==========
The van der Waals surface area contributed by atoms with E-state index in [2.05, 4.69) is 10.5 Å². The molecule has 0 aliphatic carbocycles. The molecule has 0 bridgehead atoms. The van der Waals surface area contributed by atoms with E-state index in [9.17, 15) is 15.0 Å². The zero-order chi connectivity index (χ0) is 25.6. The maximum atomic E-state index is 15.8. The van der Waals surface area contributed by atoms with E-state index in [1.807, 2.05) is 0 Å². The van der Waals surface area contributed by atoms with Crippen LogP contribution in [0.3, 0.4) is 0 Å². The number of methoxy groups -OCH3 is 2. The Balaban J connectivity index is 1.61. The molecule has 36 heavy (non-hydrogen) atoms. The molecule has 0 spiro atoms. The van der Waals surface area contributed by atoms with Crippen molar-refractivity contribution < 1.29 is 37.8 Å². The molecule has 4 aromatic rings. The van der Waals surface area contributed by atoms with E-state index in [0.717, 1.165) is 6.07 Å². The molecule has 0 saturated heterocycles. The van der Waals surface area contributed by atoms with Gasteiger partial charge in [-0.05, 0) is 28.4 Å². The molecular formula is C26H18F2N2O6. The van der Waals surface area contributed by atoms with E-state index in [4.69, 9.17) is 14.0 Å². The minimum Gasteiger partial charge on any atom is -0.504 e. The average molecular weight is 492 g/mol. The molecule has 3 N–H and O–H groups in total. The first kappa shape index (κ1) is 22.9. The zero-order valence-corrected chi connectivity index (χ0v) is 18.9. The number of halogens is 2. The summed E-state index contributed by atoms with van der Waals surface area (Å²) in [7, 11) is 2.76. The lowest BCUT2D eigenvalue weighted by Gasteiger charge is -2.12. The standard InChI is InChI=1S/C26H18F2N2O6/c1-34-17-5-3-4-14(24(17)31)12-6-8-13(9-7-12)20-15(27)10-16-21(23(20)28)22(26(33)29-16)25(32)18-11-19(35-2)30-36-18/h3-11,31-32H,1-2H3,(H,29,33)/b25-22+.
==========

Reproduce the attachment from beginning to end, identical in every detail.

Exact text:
The van der Waals surface area contributed by atoms with E-state index in [2.05, 4.69) is 10.5 Å². The molecule has 0 aliphatic carbocycles. The molecule has 0 bridgehead atoms. The van der Waals surface area contributed by atoms with E-state index in [9.17, 15) is 15.0 Å². The zero-order chi connectivity index (χ0) is 25.6. The maximum atomic E-state index is 15.8. The van der Waals surface area contributed by atoms with E-state index in [1.807, 2.05) is 0 Å². The van der Waals surface area contributed by atoms with Crippen LogP contribution in [0.3, 0.4) is 0 Å². The number of methoxy groups -OCH3 is 2. The Balaban J connectivity index is 1.61. The molecule has 36 heavy (non-hydrogen) atoms. The molecule has 0 spiro atoms. The van der Waals surface area contributed by atoms with Crippen molar-refractivity contribution < 1.29 is 37.8 Å². The molecule has 4 aromatic rings. The van der Waals surface area contributed by atoms with E-state index in [0.717, 1.165) is 6.07 Å². The molecule has 0 saturated heterocycles. The van der Waals surface area contributed by atoms with Gasteiger partial charge in [-0.05, 0) is 28.4 Å². The molecular formula is C26H18F2N2O6. The van der Waals surface area contributed by atoms with E-state index in [4.69, 9.17) is 14.0 Å². The minimum Gasteiger partial charge on any atom is -0.504 e. The average molecular weight is 492 g/mol. The molecule has 3 N–H and O–H groups in total. The first kappa shape index (κ1) is 22.9. The zero-order valence-corrected chi connectivity index (χ0v) is 18.9. The number of halogens is 2. The summed E-state index contributed by atoms with van der Waals surface area (Å²) in [7, 11) is 2.76. The lowest BCUT2D eigenvalue weighted by Gasteiger charge is -2.12. The standard InChI is InChI=1S/C26H18F2N2O6/c1-34-17-5-3-4-14(24(17)31)12-6-8-13(9-7-12)20-15(27)10-16-21(23(20)28)22(26(33)29-16)25(32)18-11-19(35-2)30-36-18/h3-11,31-32H,1-2H3,(H,29,33)/b25-22+.